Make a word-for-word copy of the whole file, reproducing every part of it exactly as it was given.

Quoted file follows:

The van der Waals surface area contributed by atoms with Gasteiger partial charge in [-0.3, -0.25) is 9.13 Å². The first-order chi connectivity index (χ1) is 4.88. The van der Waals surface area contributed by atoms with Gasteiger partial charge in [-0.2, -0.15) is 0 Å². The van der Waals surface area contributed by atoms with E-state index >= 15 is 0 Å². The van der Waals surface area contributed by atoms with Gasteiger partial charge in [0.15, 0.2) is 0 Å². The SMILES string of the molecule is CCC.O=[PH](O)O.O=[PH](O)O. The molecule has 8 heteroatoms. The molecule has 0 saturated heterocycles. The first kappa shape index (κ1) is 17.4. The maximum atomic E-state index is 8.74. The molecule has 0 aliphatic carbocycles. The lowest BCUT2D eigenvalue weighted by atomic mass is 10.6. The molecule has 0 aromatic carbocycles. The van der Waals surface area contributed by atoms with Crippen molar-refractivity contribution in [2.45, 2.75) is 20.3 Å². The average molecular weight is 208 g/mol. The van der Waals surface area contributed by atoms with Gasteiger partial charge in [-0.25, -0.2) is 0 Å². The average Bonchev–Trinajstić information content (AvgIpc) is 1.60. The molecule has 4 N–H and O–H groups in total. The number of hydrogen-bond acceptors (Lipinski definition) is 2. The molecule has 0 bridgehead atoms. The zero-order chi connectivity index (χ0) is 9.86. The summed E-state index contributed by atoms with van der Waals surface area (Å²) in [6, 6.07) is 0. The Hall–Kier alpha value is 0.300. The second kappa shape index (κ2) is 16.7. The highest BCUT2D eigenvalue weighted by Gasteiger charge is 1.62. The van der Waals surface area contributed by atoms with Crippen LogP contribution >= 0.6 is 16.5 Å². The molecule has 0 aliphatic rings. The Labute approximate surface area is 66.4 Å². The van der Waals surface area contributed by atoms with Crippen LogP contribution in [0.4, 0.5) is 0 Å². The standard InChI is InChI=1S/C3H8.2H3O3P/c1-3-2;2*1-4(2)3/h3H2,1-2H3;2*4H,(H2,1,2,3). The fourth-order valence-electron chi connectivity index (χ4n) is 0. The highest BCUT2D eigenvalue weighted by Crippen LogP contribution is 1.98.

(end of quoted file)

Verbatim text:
The van der Waals surface area contributed by atoms with Gasteiger partial charge in [-0.3, -0.25) is 9.13 Å². The first-order chi connectivity index (χ1) is 4.88. The van der Waals surface area contributed by atoms with Gasteiger partial charge in [-0.2, -0.15) is 0 Å². The van der Waals surface area contributed by atoms with E-state index >= 15 is 0 Å². The van der Waals surface area contributed by atoms with Gasteiger partial charge in [0.15, 0.2) is 0 Å². The SMILES string of the molecule is CCC.O=[PH](O)O.O=[PH](O)O. The molecule has 8 heteroatoms. The molecule has 0 saturated heterocycles. The first kappa shape index (κ1) is 17.4. The maximum atomic E-state index is 8.74. The molecule has 0 aliphatic carbocycles. The lowest BCUT2D eigenvalue weighted by atomic mass is 10.6. The molecule has 0 aromatic carbocycles. The van der Waals surface area contributed by atoms with Crippen molar-refractivity contribution in [2.45, 2.75) is 20.3 Å². The average molecular weight is 208 g/mol. The van der Waals surface area contributed by atoms with Gasteiger partial charge in [-0.25, -0.2) is 0 Å². The average Bonchev–Trinajstić information content (AvgIpc) is 1.60. The molecule has 4 N–H and O–H groups in total. The number of hydrogen-bond acceptors (Lipinski definition) is 2. The molecule has 0 bridgehead atoms. The zero-order chi connectivity index (χ0) is 9.86. The summed E-state index contributed by atoms with van der Waals surface area (Å²) in [6, 6.07) is 0. The Hall–Kier alpha value is 0.300. The second kappa shape index (κ2) is 16.7. The highest BCUT2D eigenvalue weighted by Gasteiger charge is 1.62. The van der Waals surface area contributed by atoms with Crippen LogP contribution >= 0.6 is 16.5 Å². The molecule has 0 aliphatic rings. The Labute approximate surface area is 66.4 Å². The van der Waals surface area contributed by atoms with Crippen LogP contribution in [0.4, 0.5) is 0 Å². The standard InChI is InChI=1S/C3H8.2H3O3P/c1-3-2;2*1-4(2)3/h3H2,1-2H3;2*4H,(H2,1,2,3). The fourth-order valence-electron chi connectivity index (χ4n) is 0. The highest BCUT2D eigenvalue weighted by Crippen LogP contribution is 1.98.